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The Life of a Poet: Carol Poet, Out Designer

 The Life of a Poet: Carol Poet, Out Designer

Carol Poet is one of the most prominent interior designers in Los Angeles, with the most addictive personality.  She is enigmatic, creative and is the most youthful 60-year old I have ever met.  When most would be preparing for retirement, Poet has given birth to a second business, launched a high-end furniture line made of beautiful and exotic woods, and has discovered her new-found self through her sexuality.

Carol Poet is one of the most prominent interior designers in Los Angeles, with the most addictive personality.  She is enigmatic, creative and is the most youthful 60-year old I have ever met.  When most would be preparing for retirement, Poet has given birth to a second business, launched a high-end furniture line, Poet Furniture, made of beautiful and exotic woods, and has discovered her new-found self through her sexuality.

 

SheWired: Where did you grow up?  

Carol Poet: I was born in Seattle and lived in Washington until I was nine. My family then moved to New York, so I really grew up there. I also had my first career as a clothing buyer in NY.

 

Where did your interest in design stem from? Was your family influential in any way?

As an only child and a responsible one, I took care of the house and my parents. I learned to cook, clean and sew as a necessity. I would often move the furniture around and redecorate. My father was artistic, so I know that he was a big influence in many ways including style.

 

How did you make the transition from fashion to interior/furniture design?

I moved to Los Angeles and since I had always been interested in furnishings, I took some classes and landed a job as an apprentice for an interior designer. There is also a natural crossover between those two industries: color, texture, scale, balance, everything stylish.

 

As a designer who has lived on both coasts, how does design differ on each, and how has the east coast influenced you?

I grew up with the influence of traditional design on the east coast. From early French and English furniture to the casual Connecticut style to French Deco furniture that worked so well with my favorite Deco buildings in NYC. Then, living in Los Angeles allows one to have a more casual indoor / outdoor life style.  With the influences of both coasts, I have developed my own style which show in Poet Furniture.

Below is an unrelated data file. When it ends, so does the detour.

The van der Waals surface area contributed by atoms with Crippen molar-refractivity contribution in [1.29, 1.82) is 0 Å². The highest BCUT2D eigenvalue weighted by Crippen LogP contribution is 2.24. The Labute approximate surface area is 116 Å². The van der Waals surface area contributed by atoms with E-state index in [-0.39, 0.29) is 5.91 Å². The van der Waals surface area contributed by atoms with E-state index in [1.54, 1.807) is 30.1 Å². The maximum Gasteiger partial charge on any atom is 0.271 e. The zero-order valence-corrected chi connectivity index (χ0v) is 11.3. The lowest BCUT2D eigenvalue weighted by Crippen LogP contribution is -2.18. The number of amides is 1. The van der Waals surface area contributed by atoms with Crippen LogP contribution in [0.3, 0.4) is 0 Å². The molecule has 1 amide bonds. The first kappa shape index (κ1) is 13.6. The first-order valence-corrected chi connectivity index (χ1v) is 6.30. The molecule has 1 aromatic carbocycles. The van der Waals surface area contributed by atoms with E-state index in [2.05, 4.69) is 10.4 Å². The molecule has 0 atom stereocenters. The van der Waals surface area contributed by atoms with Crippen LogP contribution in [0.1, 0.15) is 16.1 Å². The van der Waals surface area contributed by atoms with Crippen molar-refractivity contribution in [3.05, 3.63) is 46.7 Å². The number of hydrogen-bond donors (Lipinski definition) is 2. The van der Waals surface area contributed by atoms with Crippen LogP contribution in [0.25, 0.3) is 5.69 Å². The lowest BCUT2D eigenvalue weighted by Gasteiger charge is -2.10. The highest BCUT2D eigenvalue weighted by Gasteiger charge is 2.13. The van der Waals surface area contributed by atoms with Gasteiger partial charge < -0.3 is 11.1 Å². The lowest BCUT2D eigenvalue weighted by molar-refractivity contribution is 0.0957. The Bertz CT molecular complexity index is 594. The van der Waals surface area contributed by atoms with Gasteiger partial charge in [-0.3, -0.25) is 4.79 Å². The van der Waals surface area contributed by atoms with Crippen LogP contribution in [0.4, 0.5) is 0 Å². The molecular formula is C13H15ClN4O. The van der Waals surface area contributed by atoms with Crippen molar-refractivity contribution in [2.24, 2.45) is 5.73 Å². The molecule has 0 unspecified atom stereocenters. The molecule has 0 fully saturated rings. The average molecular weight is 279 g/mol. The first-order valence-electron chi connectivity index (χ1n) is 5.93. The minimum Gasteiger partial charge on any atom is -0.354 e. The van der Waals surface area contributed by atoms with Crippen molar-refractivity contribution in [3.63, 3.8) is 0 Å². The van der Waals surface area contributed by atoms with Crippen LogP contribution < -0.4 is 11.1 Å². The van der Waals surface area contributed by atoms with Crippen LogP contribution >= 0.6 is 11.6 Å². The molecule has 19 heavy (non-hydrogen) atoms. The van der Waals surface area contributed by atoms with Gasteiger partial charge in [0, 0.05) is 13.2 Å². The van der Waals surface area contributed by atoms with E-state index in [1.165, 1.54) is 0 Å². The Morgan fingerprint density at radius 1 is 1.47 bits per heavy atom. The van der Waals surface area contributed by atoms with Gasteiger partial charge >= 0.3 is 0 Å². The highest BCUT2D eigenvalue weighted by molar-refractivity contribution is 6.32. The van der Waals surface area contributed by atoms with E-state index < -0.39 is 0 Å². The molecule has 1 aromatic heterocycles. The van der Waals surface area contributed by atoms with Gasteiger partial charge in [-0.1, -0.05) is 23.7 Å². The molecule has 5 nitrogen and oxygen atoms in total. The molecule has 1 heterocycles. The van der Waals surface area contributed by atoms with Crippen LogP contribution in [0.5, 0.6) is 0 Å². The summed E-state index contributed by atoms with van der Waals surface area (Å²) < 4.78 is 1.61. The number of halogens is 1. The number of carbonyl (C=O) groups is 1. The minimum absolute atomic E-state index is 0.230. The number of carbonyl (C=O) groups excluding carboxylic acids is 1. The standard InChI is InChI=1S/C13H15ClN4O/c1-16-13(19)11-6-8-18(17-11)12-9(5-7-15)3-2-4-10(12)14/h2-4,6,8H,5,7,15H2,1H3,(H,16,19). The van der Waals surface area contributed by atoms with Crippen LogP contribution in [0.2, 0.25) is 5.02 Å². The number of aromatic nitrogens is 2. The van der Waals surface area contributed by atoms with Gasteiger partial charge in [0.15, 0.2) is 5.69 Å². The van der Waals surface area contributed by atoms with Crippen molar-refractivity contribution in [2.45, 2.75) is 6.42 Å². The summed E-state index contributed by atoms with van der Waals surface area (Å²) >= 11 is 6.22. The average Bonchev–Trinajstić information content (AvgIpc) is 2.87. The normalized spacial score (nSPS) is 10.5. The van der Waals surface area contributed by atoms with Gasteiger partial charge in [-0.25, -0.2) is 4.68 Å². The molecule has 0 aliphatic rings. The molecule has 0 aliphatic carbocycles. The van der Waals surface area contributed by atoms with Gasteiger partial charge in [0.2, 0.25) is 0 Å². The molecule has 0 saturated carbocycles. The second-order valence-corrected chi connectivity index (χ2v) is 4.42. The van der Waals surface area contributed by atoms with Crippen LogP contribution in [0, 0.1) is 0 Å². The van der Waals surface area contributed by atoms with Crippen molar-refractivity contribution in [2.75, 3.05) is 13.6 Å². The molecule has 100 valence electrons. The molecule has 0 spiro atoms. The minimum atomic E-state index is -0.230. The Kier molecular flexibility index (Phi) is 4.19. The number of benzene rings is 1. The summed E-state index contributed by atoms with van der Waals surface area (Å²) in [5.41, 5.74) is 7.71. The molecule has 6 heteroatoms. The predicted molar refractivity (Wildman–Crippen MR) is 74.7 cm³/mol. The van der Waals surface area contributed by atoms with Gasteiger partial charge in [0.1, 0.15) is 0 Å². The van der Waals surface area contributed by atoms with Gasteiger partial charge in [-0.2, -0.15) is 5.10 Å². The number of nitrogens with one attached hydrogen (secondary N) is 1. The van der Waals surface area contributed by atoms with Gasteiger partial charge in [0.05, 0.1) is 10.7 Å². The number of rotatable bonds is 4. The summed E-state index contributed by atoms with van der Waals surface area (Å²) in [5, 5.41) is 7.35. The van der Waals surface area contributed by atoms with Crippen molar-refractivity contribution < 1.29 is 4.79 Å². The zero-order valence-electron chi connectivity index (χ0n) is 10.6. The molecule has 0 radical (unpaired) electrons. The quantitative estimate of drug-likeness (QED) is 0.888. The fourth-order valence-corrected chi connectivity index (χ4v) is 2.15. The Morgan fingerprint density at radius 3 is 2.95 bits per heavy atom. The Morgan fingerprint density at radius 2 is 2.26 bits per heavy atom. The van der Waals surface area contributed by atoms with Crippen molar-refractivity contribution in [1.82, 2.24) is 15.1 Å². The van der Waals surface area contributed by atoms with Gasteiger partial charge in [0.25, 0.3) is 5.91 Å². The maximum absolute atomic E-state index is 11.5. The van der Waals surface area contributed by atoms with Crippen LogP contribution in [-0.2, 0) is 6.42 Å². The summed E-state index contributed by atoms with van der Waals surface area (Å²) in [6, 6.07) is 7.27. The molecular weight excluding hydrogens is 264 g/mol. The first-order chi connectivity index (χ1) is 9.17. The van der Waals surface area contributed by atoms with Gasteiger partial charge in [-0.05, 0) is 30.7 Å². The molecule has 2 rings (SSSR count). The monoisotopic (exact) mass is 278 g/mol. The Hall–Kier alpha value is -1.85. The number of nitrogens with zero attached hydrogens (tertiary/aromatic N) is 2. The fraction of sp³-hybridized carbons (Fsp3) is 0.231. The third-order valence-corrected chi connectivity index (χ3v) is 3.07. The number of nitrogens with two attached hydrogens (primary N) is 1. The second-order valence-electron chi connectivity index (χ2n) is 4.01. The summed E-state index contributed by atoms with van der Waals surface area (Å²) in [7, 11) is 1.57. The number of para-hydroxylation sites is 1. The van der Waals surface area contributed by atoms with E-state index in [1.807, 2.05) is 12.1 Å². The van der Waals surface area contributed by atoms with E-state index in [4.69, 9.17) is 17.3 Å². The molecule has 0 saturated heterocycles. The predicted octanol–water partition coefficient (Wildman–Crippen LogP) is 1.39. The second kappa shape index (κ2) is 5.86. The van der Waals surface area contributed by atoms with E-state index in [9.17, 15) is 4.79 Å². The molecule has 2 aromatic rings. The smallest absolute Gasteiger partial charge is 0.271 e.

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How would you describe your personal style?

I think the Deco Period has been my own personal favorite, because I grew up loving the Deco buildings of NYC. The style is so much about gorgeous woods in fairly straight lines with beautiful hardware. It mixes so well with other pieces in many different styles.

 

When did you realize you were gay? And did you face any challenges with that?

As sometimes happens in the business of life, my marriage ended. I fell into the arms of a very good girlfriend who was there to console me and help me pick up the pieces. I had never been attracted to women, so I was shocked at how easily the friendship became romantic. There was someone actually looking into my eyes and really listening. It was supportive, kind, gentle and sweet. It changed the course of my life forever.

Are there any LGBT organizations you are a part of?

I have a real interest in the issues of the community. When I first came out, I was elected to be a board member of MECLA, Municipal Elections Committee of Los Angeles. This was one of the first organizations that contributed to politicians that were supportive of civil rights for gays and lesbians. I continue my support and interest in many other organizations and causes.

 

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The latest cause to add to the list is GLSEN, the Gay, Lesbian and Straight Education Network. It is the leading national education organization working to ensure safe schools for students, regardless of their sexual orientation or gender identity and expression. Speaking of issues and fund raising, I currently co-chair the fund raising committee to raise funds to build the West Hollywood Library Park which will be a cultural center in West Hollywood.

 

What projects or side projects are you working on currently?

What does side projects mean? Like being a drug dealer, since business is so lean these days?

I have been building a house on a lake in Georgia at the Reynolds Plantation for clients who live in southern California. We are about to break ground on the building of a home here in Los Angeles that will be a two-year project. And many other small projects. Don’t forget the running of the furniture manufacturing business.

 

Do you have any advice for young up-and-coming designers?

Don’t forget to learn to draw by hand. Even if everything is drawn on Cad these days, and that is what is taught in schools, there will be many times that you are in a client meeting or on a job site when you will have to sketch to get your point across. Try to get a formal education in the field.

But the business end is not taught well enough in schools, therefore, you will only learn that well once you get a job with a well established design firm. Subscribe to all the shelter periodicals, so that you see what is going on in the world.

 

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